China’s government has confirmed its targets for cutting pollution but is resisting tougher curbs to fight global warming, experts say.
Speaking on June 4 in Beijing, National Development and Reform Commission (NDRC) Minister Ma Kai unveiled the government’s work plan for reducing pollution and conserving energy between now and 2010.
In its 62-page report, the NDRC backed many of the same targets, tasks, and programs that the government has already been pursuing under its current Five-Year Plan.
Ma said that China will also boost development and deployment of energy-saving technologies, increase the efficiency of coal-burning power plants, and evaluate local officials on their enforcement of environmental rules.
Because what they’re saying is ‘We are simply not going to commit ourselves to any sort of compromise in terms of our economic development.’
But the plan refuses to set numerical targets for cutting carbon dioxide (CO2) and other greenhouse gases, which are blamed for global warming. Despite China’s grave pollution problems, Ma said that economic growth will remain the country’s “first and overriding priority.”
In interviews with Radio Free Asia, environmental experts gave the NDRC plan mixed reviews.
Elizabeth Economy, director for Asia studies at the Council on Foreign Relations in New York, said that Ma’s statement on economic growth as the country’s primary mission reveals the Chinese government’s “true colors.”
“Because what they’re saying is ‘We are simply not going to commit ourselves to any sort of compromise in terms of our economic development.’”
Economy said China’s previous goals for reducing pollutants such as sulfur dioxide (SO2) have already been missed. “They had an SO2 reduction target from 2002-2005. They promised they were going to reduce SO2 by 10 percent, and it increased by 27 percent instead,” she said.
The NDRC plan has criticized the “excessively fast” growth of the six industries that account for 70 percent of energy consumption, mostly from coal-fired power plants. These include power, steel, nonferrous metals, construction materials, oil processing, and chemicals.
But Economy said that so far there has been no sign of restraint.
“We’ve seen that energy use continues to grow…that [these industries] in fact grew by 20 percent in the first quarter of this year. It’s very difficult to see how they’re going to meet these targets.”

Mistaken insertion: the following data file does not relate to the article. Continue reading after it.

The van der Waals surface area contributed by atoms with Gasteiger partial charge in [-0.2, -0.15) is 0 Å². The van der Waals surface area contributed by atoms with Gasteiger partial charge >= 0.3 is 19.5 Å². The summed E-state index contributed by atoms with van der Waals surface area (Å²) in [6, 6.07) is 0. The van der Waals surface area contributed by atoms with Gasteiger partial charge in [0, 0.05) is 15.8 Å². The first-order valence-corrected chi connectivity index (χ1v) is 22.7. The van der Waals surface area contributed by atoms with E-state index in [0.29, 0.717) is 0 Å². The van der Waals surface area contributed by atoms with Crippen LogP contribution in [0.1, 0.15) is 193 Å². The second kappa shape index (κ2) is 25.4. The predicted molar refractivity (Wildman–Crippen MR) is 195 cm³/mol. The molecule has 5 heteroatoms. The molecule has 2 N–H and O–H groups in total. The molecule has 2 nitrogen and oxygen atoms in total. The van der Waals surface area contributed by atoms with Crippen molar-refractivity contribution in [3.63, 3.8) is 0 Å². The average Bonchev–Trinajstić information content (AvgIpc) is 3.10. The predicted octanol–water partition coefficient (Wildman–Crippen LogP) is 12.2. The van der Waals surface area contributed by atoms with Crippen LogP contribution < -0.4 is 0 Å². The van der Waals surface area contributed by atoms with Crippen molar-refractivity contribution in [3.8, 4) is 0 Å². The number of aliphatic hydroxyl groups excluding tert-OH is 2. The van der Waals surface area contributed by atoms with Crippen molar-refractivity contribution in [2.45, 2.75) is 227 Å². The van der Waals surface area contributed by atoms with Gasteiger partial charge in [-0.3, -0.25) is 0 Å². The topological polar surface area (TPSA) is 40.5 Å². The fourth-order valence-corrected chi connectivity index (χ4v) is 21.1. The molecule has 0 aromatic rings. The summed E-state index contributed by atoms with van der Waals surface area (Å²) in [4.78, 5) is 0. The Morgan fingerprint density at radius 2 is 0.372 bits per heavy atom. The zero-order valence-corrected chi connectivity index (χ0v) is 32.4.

Joanna Lewis, senior international fellow at the Pew Center on Global Climate Change in Arlington, Virginia, said that while continuing increases in production do mean more pollution, the NDRC plan’s “potential to reduce emissions below what they would have been is still substantial.”
“You will still have emissions increasing [by 2010], but not as much as they would have without these policies being in place,” Lewis said.
Lewis added that the plan has raised hopes that China’s government will follow through in new ways on environmental concerns.
“It places climate change in the broader context of what China is doing within its energy sector and within other sectors, and it really packages them all together as a national climate change strategy for the country.”
Lewis said China’s State Council has also put more political power behind anti-pollution efforts by forming a leading group of officials to monitor energy efficiency and environmental issues.
John Coequyt, energy and climate policy specialist at the Washington office of the environmental group Greenpeace, said that even if China doesn't agree to place caps on emissions to curb global warming, there are other useful limits it can impose.
“What we’d like to see is China starting to show some flexibility on introducing some other binding obligations, potentially a limit on emissions from their electricity sector or maybe something like their steel sector.”
“They need to open themselves up to some sort of regulation on maybe a more limited scale,” Coequyt said.
Coequyt added that China’s central government should enforce its often-repeated order to shut down the country’s dirtiest small coal mines and ensure compliance by local officials.
“There needs to be stronger coordination among the [central and local] governments in China,” Coequyt said. “Hopefully, we’ll see that over the next couple of years, and we’ll see at the same time more renewable energy in China.”
“But for now, those are obviously the problems that need to be addressed as China moves forward.”
Original reporting by Michael Lelyveld. Edited for the Web by Richard Finney.